"If you're rent-stabilized, why would you give up the apartment?" says a Croman tenant of about five years. "That's your golden egg in the city, and you'll put up with a lot to keep it."
With state laws set to expire in less than a week, advocates for stronger regulation are whipping up a populist campaign for the 2 million people who live in the 1 million apartments that are either rent-controlled or rent-stabilized. There have been rallies, protests, arrests, and the expected online petition.
New York City's first lady, Chirlane McCray, joined the effort with the "Support Affordable Housing in New York City" petition, announced via email on June 4 — 24 hours later, it had received 3,000 signatures. By Monday, the number of signatures was above 6,000, says a rep with the mayor's office.
Also last week, City Councilmember Corey Johnson was among a group of 55 people, including 12 elected officials, who were arrested in Albany for disorderly conduct during a rally for rent regulation at the state capitol.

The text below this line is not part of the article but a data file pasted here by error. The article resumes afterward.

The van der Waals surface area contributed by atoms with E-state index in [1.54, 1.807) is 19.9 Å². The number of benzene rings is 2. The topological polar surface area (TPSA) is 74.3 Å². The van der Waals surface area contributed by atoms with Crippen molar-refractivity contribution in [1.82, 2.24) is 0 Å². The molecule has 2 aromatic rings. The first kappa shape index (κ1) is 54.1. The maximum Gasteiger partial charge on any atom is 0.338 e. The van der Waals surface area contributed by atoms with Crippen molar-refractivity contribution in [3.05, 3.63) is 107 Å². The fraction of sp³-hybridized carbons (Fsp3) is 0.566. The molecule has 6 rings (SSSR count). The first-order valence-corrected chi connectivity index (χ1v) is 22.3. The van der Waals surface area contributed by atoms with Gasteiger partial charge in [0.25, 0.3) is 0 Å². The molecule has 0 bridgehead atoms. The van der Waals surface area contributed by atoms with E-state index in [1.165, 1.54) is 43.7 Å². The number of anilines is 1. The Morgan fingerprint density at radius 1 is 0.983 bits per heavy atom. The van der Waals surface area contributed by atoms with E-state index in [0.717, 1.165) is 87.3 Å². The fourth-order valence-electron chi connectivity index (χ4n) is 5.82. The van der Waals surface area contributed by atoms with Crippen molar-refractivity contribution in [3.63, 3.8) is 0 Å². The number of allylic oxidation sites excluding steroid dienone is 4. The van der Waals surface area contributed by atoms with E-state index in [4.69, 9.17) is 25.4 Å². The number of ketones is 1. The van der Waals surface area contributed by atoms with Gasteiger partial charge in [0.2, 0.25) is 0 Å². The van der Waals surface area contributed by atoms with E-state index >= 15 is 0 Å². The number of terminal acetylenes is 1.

At a rent regulation rally last week in Harlem, de Blasio brought out the "tale of two cities" comparison used during his mayoral campaign, and said that more than half of New Yorkers are burdened by rent: "Over 56 percent of New Yorkers are struggling to pay the rent," he told a lively audience. (That's a figure that's been called a "myth" by the Citizens Budget Commission, a government spending watchdog.)
While the state assembly expectedly passed the stronger rent laws on May 19, the final two hurdles for its supporters are the Republican-controlled state senate and Cuomo.
"The governor and the senate now have to act," de Blasio told the crowd. "It’s on them now. And it’s simple. If they act, they protect housing for over 2 million people. They protect affordability. They protect our economy. They protect our future. They keep this city the greatest city in the world."
As for Croman's angry tenants who've spent years battling him, they say they'd be happy to see him go: "I have no problem filling my time," Chaffee says. "I'm a painter. I'm an artist. I can do some pretty good paintings. I will do that."
But for now, the next Stop Croman Coalition meeting is scheduled for 7 p.m. on June 18 at the offices of housing group the Good Old Lower East Side, 169 Avenue B.